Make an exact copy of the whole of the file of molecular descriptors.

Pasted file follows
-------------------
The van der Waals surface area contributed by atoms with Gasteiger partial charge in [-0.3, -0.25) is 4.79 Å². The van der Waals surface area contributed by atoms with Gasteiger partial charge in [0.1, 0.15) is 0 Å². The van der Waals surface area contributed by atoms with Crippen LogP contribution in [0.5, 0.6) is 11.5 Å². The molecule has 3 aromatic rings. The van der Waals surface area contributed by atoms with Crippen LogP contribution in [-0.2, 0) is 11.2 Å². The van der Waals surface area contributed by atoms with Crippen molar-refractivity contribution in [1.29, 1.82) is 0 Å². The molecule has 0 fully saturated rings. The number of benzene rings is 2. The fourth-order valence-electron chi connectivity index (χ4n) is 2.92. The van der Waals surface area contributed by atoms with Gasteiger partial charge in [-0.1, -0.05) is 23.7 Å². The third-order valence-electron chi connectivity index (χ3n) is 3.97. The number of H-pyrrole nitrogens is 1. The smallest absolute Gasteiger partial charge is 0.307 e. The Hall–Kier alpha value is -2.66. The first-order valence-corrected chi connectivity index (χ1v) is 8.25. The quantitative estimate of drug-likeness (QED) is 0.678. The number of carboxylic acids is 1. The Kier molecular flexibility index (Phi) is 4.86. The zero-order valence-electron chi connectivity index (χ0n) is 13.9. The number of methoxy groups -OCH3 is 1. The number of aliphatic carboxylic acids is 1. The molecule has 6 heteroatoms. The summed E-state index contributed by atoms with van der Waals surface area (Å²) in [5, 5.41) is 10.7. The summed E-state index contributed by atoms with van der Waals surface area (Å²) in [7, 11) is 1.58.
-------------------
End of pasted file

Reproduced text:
The van der Waals surface area contributed by atoms with Gasteiger partial charge in [-0.3, -0.25) is 4.79 Å². The van der Waals surface area contributed by atoms with Gasteiger partial charge in [0.1, 0.15) is 0 Å². The van der Waals surface area contributed by atoms with Crippen LogP contribution in [0.5, 0.6) is 11.5 Å². The molecule has 3 aromatic rings. The van der Waals surface area contributed by atoms with Crippen LogP contribution in [-0.2, 0) is 11.2 Å². The van der Waals surface area contributed by atoms with Crippen molar-refractivity contribution in [1.29, 1.82) is 0 Å². The molecule has 0 fully saturated rings. The number of benzene rings is 2. The fourth-order valence-electron chi connectivity index (χ4n) is 2.92. The van der Waals surface area contributed by atoms with Gasteiger partial charge in [-0.1, -0.05) is 23.7 Å². The third-order valence-electron chi connectivity index (χ3n) is 3.97. The number of H-pyrrole nitrogens is 1. The smallest absolute Gasteiger partial charge is 0.307 e. The Hall–Kier alpha value is -2.66. The first-order valence-corrected chi connectivity index (χ1v) is 8.25. The quantitative estimate of drug-likeness (QED) is 0.678. The number of carboxylic acids is 1. The Kier molecular flexibility index (Phi) is 4.86. The zero-order valence-electron chi connectivity index (χ0n) is 13.9. The number of methoxy groups -OCH3 is 1. The number of aliphatic carboxylic acids is 1. The molecule has 6 heteroatoms. The summed E-state index contributed by atoms with van der Waals surface area (Å²) in [5, 5.41) is 10.7. The summed E-state index contributed by atoms with van der Waals surface area (Å²) in [7, 11) is 1.58.